This is my first blog and I enjoy writing each and every post immensely. I started a walking regimen in 2011 and decided to create a blog as a means of memorializing the people, places and things I see on my daily walks. I have always enjoyed people watching, and so my blog is peppered with folks I meet, or reflections of characters I have known through the years. Often something piques my interest, or evokes a pleasant memory from my memory bank, so this becomes a “slice o’ life” blog post that day. I respect and appreciate nature and my interaction with Mother Nature’s gifts is also a common theme. Sometimes the most-ordinary items become fodder for points to ponder over and touch upon. My career has been in the legal field and I have been a legal secretary for four decades, primarily working in downtown Detroit, and now working from my home. I graduated from Wayne State University with a degree in print journalism in 1978, though I’ve never worked in that field. I like to think this blog is the writer in me finally emerging!! Walking and writing have met and shaken hands and the creative juices are flowing once again in Walkin’, Writin’, Wit & Whimsy – hope you think so too. - Linda Schaub
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75 Responses to Patience is a virtue.

  1. Anne says:

    What a stroke of good fortune!

    Liked by 1 person

  2. Zazzy says:

    You know, there’s some argument for just enjoying the experience without always being behind the lens, but then you couldn’t share the experience with us! And I love to travel along with you on your walks. I’m learning so much about ducks and swans and eagles. Many of the different kinds of ducks I didn’t even know existed.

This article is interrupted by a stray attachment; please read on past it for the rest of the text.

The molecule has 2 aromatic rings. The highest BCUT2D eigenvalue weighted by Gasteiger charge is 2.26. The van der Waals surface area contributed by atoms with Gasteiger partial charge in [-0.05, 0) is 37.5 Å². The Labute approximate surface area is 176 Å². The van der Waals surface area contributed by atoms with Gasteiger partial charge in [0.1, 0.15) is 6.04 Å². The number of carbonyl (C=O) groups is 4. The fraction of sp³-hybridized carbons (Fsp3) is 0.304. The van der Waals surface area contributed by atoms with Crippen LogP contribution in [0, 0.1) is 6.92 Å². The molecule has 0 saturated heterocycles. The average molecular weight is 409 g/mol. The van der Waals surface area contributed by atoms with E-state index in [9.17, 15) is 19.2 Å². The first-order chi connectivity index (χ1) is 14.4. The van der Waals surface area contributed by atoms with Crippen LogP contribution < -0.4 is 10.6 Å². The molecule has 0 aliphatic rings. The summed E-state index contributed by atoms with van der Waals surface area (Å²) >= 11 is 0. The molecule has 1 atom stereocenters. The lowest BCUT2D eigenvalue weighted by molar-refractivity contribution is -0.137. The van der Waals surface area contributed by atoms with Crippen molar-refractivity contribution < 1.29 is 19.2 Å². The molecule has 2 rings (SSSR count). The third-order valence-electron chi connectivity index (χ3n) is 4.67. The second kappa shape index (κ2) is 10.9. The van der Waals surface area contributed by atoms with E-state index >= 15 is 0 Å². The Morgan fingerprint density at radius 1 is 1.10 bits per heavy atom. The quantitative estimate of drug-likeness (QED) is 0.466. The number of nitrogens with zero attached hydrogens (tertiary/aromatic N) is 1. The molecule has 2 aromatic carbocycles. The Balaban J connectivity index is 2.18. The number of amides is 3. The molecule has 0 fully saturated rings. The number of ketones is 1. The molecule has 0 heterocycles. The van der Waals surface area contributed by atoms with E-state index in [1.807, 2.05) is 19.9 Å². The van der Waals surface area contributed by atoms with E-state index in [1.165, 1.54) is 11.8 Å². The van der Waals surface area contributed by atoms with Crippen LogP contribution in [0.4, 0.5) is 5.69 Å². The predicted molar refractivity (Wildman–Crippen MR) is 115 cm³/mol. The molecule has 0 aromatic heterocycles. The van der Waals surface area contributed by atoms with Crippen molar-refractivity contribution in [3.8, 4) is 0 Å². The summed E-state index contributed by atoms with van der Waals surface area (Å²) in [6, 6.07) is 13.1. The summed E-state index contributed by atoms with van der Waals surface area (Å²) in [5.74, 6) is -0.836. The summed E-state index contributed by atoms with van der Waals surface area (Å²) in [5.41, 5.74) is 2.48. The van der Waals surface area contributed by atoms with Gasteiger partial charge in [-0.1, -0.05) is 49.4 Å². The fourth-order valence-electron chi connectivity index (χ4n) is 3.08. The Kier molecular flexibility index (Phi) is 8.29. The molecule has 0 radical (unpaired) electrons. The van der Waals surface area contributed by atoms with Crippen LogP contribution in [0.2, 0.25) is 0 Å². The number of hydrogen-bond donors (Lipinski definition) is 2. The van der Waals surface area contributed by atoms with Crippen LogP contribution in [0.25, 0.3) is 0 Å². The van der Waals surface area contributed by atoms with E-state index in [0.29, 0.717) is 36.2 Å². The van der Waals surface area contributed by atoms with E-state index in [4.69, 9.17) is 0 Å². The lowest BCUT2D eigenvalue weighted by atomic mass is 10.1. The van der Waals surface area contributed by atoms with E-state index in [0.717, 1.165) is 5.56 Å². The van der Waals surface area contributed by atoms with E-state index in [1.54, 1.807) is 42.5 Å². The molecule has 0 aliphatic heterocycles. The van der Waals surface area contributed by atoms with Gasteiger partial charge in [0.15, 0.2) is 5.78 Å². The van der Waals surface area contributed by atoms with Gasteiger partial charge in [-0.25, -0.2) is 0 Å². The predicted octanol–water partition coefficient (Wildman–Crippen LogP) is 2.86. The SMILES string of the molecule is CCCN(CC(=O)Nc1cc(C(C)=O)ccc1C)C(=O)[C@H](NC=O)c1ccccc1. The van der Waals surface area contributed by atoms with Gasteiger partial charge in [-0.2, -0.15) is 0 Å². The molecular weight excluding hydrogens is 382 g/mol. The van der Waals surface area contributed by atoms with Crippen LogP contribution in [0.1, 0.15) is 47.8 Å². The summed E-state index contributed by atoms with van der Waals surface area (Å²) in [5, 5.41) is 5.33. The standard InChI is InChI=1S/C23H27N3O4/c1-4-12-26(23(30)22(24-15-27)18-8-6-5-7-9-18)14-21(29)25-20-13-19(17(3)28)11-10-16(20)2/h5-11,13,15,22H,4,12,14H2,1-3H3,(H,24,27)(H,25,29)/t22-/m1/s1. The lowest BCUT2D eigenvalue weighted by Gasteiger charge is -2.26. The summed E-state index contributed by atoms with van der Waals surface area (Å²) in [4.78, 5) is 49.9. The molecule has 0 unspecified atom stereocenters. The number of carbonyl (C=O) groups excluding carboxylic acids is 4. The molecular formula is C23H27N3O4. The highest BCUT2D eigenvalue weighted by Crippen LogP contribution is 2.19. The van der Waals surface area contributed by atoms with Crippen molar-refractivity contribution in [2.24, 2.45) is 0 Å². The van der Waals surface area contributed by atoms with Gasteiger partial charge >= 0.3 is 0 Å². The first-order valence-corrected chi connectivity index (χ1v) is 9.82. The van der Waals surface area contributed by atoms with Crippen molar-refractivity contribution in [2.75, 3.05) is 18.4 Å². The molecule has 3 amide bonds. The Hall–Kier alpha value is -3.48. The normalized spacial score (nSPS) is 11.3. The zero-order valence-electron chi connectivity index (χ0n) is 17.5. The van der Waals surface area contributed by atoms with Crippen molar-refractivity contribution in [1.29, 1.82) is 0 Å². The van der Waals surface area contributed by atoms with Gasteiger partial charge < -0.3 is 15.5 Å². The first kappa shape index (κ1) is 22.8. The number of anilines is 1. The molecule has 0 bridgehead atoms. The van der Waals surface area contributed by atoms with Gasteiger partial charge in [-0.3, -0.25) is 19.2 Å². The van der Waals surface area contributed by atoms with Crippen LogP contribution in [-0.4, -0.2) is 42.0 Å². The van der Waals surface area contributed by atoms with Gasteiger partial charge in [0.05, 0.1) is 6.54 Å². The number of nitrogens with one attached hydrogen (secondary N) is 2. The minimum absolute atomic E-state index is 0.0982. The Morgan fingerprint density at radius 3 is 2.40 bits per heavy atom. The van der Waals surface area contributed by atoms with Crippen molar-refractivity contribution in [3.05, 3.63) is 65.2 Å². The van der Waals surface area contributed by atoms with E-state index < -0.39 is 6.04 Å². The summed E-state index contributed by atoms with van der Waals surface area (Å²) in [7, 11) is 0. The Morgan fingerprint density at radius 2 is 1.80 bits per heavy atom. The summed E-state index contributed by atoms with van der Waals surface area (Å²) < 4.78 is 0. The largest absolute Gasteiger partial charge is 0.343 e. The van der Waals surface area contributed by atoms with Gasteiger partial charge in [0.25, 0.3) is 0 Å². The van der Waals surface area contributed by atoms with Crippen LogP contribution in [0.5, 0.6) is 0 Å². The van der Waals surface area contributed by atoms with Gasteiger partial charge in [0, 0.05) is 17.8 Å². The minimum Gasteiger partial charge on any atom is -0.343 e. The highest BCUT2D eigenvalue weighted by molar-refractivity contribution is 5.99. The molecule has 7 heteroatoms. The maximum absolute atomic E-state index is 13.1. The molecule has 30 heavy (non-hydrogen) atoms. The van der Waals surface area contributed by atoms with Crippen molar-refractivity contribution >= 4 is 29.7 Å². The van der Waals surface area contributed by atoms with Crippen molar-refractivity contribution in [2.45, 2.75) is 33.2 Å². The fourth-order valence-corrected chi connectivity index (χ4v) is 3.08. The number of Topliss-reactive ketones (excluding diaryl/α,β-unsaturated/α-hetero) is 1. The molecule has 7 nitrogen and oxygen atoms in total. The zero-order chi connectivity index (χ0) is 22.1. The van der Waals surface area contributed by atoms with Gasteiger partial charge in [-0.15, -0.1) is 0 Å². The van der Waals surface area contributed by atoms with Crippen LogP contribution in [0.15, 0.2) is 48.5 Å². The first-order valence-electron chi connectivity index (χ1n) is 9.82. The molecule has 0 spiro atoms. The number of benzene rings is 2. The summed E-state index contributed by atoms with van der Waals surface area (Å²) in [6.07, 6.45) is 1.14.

And isn’t it funny that once you found the elusive canvasback they would suddenly be there wherever you looked? Don’t you carry a phone with you while you walk? Not as good of a picture, especially as my hands shake and my phone pics are pretty terrible without my tripod, but it’s better than nothing. And a phone is handy should you fall and break something. Who would have thought when we were growing up that one day we would pretty much always have a phone with us no matter where we went? Still waiting on those flying cars.

    But – please do take your camera on your walks.

    Liked by 1 person

    • Linda Schaub says:

      You are right Zazzy – yes I stood there looking at it thinking, I’ll just remember this and don’t need a photo for goodness sake, then changed my mind. All that effort to get the initial pictures, then it was stayed there several days. They are very pretty with the plumage and those bright-red eyes (which look like a flash mis-fire). I’m glad to show you some of our waterfowl – we do have some others I’ve taken photos of in the bigger parks, herons and egrets mostly. There is a resident heron at this Park, but he is very skittish and I occasionally get pictures of “Harry” but only if he is studying fish at the Creek and doesn’t see me. 🙂

      I watch the Dingell Park Facebook site to see what photographers are posting and I’d see these groups of Canvasbacks and wish I could see them. Also, those photographers have lenses along as their arm, so no wonder they are getting up close shots of them by Mud Island or perched on a far away ice floe.

      I think sometimes about the first cellphone I saw – an attorney got one that was in a small suitcase and he bought it as he liked to play golf, so wanted to be in touch with the office. He got the phone and did a show-n-tell and we were all gathered around gawking at it. I also remember learning how to do a very rudimentary fax machine that you cranked up like an old Victrola and it was a drum that emitted this smell like burning rubber tires!